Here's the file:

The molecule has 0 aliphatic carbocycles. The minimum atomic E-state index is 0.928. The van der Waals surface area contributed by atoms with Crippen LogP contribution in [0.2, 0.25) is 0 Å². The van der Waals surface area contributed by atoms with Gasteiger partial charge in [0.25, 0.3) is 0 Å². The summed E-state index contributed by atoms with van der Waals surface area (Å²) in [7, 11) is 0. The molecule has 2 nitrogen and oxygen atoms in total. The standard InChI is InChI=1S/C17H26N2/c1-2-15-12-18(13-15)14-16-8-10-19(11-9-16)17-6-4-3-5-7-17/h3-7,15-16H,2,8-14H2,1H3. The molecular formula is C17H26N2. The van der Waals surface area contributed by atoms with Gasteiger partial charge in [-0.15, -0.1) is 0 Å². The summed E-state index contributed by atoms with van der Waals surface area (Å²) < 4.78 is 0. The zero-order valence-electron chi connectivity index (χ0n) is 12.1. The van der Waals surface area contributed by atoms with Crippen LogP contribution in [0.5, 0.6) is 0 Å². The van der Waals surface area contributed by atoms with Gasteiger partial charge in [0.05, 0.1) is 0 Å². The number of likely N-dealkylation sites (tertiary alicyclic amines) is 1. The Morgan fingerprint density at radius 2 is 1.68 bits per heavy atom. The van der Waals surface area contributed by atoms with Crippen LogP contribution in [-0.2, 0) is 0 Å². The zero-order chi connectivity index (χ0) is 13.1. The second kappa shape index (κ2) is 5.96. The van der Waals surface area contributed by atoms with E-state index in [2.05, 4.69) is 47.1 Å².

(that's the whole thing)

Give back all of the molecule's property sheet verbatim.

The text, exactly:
The molecule has 0 aliphatic carbocycles. The minimum atomic E-state index is 0.928. The van der Waals surface area contributed by atoms with Crippen LogP contribution in [0.2, 0.25) is 0 Å². The van der Waals surface area contributed by atoms with Gasteiger partial charge in [0.25, 0.3) is 0 Å². The summed E-state index contributed by atoms with van der Waals surface area (Å²) in [7, 11) is 0. The molecule has 2 nitrogen and oxygen atoms in total. The standard InChI is InChI=1S/C17H26N2/c1-2-15-12-18(13-15)14-16-8-10-19(11-9-16)17-6-4-3-5-7-17/h3-7,15-16H,2,8-14H2,1H3. The molecular formula is C17H26N2. The van der Waals surface area contributed by atoms with Gasteiger partial charge in [-0.15, -0.1) is 0 Å². The summed E-state index contributed by atoms with van der Waals surface area (Å²) < 4.78 is 0. The zero-order valence-electron chi connectivity index (χ0n) is 12.1. The van der Waals surface area contributed by atoms with Crippen LogP contribution in [0.5, 0.6) is 0 Å². The van der Waals surface area contributed by atoms with Gasteiger partial charge in [0.05, 0.1) is 0 Å². The number of likely N-dealkylation sites (tertiary alicyclic amines) is 1. The Morgan fingerprint density at radius 2 is 1.68 bits per heavy atom. The van der Waals surface area contributed by atoms with Crippen LogP contribution in [-0.2, 0) is 0 Å². The zero-order chi connectivity index (χ0) is 13.1. The second kappa shape index (κ2) is 5.96. The van der Waals surface area contributed by atoms with E-state index in [2.05, 4.69) is 47.1 Å².